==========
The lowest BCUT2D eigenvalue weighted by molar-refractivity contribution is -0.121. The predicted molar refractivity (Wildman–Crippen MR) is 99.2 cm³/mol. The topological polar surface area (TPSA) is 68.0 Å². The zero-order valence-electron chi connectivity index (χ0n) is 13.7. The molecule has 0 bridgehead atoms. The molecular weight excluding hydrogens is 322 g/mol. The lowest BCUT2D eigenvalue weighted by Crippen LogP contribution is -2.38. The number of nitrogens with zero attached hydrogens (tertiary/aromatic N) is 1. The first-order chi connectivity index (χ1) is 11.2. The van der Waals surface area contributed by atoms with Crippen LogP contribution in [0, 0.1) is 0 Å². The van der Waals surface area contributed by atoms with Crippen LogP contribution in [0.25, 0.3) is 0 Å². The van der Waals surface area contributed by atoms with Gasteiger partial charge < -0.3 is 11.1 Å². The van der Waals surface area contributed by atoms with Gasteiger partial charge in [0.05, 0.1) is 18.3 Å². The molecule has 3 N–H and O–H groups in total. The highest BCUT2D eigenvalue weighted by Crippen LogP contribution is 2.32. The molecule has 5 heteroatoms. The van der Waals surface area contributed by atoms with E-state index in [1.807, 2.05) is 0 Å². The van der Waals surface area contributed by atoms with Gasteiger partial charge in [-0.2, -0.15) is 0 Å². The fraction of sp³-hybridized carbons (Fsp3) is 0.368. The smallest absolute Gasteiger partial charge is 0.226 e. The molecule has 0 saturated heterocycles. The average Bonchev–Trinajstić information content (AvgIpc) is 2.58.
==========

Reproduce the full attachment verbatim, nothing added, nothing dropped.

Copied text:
The lowest BCUT2D eigenvalue weighted by molar-refractivity contribution is -0.121. The predicted molar refractivity (Wildman–Crippen MR) is 99.2 cm³/mol. The topological polar surface area (TPSA) is 68.0 Å². The zero-order valence-electron chi connectivity index (χ0n) is 13.7. The molecule has 0 bridgehead atoms. The molecular weight excluding hydrogens is 322 g/mol. The lowest BCUT2D eigenvalue weighted by Crippen LogP contribution is -2.38. The number of nitrogens with zero attached hydrogens (tertiary/aromatic N) is 1. The first-order chi connectivity index (χ1) is 11.2. The van der Waals surface area contributed by atoms with Crippen LogP contribution in [0, 0.1) is 0 Å². The van der Waals surface area contributed by atoms with Crippen LogP contribution in [0.25, 0.3) is 0 Å². The van der Waals surface area contributed by atoms with Gasteiger partial charge < -0.3 is 11.1 Å². The van der Waals surface area contributed by atoms with Gasteiger partial charge in [0.05, 0.1) is 18.3 Å². The molecule has 3 N–H and O–H groups in total. The highest BCUT2D eigenvalue weighted by Crippen LogP contribution is 2.32. The molecule has 5 heteroatoms. The van der Waals surface area contributed by atoms with E-state index in [1.807, 2.05) is 0 Å². The van der Waals surface area contributed by atoms with Gasteiger partial charge in [-0.2, -0.15) is 0 Å². The fraction of sp³-hybridized carbons (Fsp3) is 0.368. The smallest absolute Gasteiger partial charge is 0.226 e. The molecule has 0 saturated heterocycles. The average Bonchev–Trinajstić information content (AvgIpc) is 2.58.